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High Blood Sugar Panic Attacks

Conquering Anxiety, Depression And Fatigue Without Drugs – The Role Of Hypoglycemia

Conquering Anxiety, Depression And Fatigue Without Drugs – The Role Of Hypoglycemia

The Anxiety & Hypoglycemia Relief Institute e-mail:[email protected] voice-mail:212-479-7805 (For questions regarding anxiety & hypoglycemia and New York City classes, contact Prof. Joel H. Levitt [email protected]) Stress is often blamed as the root cause for anxiety, depression and fatigue, but, although stress can make any problem worse, the source of such problems is often physical in nature. And hypoglycemia is one of the major physical causes. This article covers the following: What is Hypoglycemia? – the cause of hypoglycemia and its effects. Typical Hypoglycemia Symptoms – the wide range of mental, emotional and physical symptoms. Testing for Hypoglycemia – standard medical testing and why it is often unreliable. The Solution to Hypoglycemia – a list of dietary and nutrient recommendations, with special notes and cautions. Recommended Reading – books and other references that will give you a more complete understanding. What is Hypoglycemia? First of all, let’s be clear on one major point – hypoglycemia is not a “disease” in that you either have it or don’t, it is a condition, and, in most cases, it is fully reversible. Some types of hypoglycemia are caused by a tumor or other physical damage to a gland. However, that is rare, and not the focus of this article. The more common type of hypoglycemia – called “functional,” “reactive,” or “fasting” – is your body’s reaction to what you put in it. Hypoglycemia is the body’s inability to properly regulate blood sugar levels, causing the level of sugar in the blood to be too low or to fall too rapidly. Blood sugar, in the form of glucose, is the basic fuel for all brain operation and physical activity, including muscular. If the available fuel is too inadequate, any marginal phys Continue reading >>

Is Stress Messing With Your Blood Sugar?

Is Stress Messing With Your Blood Sugar?

Researchers have linked dozens of physical symptoms to stress overload, from fatigue to weight gain. You can add another symptom to that list: high blood sugar. (Heal your whole body with Rodale's 12-day liver detox for total body health.) When you're stressed, your body is primed to take action. This "gearing up" is what causes your heart to beat faster, your breath to quicken, and your stomach to knot. It also triggers your blood glucose levels to skyrocket. "Under stress, your body goes into fight-or-flight mode, raising blood sugar levels to prepare you for action," says Richard Surwit, PhD, author of The Mind-Body Diabetes Revolution and chief of medical psychology at Duke University in Durham, NC. If your cells are insulin resistant, the sugar builds up in your blood, with nowhere to go, leading to hyperglycemia. We have no shortage of short-term stress in our lives—from traffic jams to working long hours at a demanding job—and our stress hormones, which were designed to deal with short-term dangers like fleeing predators, are turned on for long periods of time, even though we're neither fighting nor fleeing. What we're doing is stewing, which can cause chronically high blood sugar. A prescription to take it easy The good news is, simple relaxation exercises and other stress management techniques can help you gain more control over your blood sugar, according to a study conducted at Duke University. More than 100 people with high blood sugar took five diabetes education classes either with or without stress-management training. After a year, more than half of the stress-relief group improved their blood sugar levels enough to lower their risk for the worst complications, such as heart disease, kidney failure, nerve damage, and vision problems. Study participan Continue reading >>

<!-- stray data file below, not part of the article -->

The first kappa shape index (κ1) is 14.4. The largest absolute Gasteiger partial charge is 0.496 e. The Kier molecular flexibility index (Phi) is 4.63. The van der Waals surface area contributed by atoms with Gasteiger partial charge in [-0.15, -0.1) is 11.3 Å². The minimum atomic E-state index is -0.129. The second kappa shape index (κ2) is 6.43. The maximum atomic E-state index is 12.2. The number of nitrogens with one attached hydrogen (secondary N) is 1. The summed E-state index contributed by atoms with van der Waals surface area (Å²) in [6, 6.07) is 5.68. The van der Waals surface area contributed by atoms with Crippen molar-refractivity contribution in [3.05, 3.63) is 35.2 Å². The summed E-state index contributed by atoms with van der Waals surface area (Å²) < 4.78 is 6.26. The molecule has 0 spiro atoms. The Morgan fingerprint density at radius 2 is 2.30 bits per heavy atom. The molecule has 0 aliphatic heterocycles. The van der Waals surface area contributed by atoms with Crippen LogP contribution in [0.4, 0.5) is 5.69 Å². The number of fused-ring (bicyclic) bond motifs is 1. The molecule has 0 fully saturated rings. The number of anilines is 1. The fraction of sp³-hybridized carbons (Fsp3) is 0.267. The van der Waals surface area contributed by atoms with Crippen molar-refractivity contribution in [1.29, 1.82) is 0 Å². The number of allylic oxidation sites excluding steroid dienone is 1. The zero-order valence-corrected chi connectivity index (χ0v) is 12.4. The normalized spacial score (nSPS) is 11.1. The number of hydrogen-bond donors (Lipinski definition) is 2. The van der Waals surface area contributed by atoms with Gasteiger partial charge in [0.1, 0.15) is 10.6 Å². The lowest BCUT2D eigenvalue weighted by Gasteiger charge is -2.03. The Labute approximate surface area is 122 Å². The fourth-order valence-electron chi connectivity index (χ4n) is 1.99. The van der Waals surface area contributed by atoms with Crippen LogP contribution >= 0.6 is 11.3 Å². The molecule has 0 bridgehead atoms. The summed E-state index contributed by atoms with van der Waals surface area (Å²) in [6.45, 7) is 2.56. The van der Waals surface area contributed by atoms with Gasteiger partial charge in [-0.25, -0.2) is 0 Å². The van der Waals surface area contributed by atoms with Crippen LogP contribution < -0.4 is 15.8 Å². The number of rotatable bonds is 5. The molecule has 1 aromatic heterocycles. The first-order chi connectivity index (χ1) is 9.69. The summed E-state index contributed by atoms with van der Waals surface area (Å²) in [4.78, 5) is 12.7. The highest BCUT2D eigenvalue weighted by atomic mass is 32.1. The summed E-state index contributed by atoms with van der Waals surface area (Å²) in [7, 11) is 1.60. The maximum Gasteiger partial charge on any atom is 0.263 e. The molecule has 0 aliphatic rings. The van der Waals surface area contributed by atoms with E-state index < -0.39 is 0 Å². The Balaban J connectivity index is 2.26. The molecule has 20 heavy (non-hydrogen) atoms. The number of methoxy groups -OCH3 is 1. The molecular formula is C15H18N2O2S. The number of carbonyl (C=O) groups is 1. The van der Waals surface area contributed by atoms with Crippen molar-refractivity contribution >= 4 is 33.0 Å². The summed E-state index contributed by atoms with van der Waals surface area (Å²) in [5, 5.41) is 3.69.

Foods To Avoid If You Have Ocd Or Panic Attacks

Foods To Avoid If You Have Ocd Or Panic Attacks

Panic disorder and obsessive compulsive disorder, or OCD, are types of anxiety disorders. These conditions may cause panic attacks, compulsive behaviors and obsessive thoughts, sometimes resulting in a disabling impact on one's life. These disorders may be treatable with a combination of medication and psychotherapy. Avoiding certain foods and following a diet that emphasizes nutrient-rich whole foods may also help control anxiety disorder symptoms. Video of the Day Eating foods that have a lot of added sugars -- such as soda, candy and other sweets -- raises blood glucose levels, resulting in a temporary, mood-elevated high. For some people, the stimulating surge of the sugar high may cause panic attack symptoms. Once blood sugar levels drop, this may cause a "crash," characterized by a depressed or irritable mood state, that can trigger anxiety in some others. Sugary foods may contribute to anxiety especially in people who are very sensitive to the effects of sugar, including individuals with hypoglycemia or other blood glucose disorders. It's important for people with anxiety disorders to keep their blood sugar as stable as possible by eating plenty of nutrient-rich foods including fruits, starchy vegetables and whole grains. For people with severe anxiety symptoms such as panic attacks and compulsive behaviors, limiting caffeine intake is a must. Caffeine may increase anxiety in some people due to its stimulating effects on the nervous system. You're probably aware that coffee and colas contain caffeine, but it's important to note some less-obvious food sources of caffeine include chocolate, green tea and soft drinks other than colas. Certain medications may also contain caffeine. According to the Edmund J. Bourne's "The Anxiety and Phobia Workbook" published in 200 Continue reading >>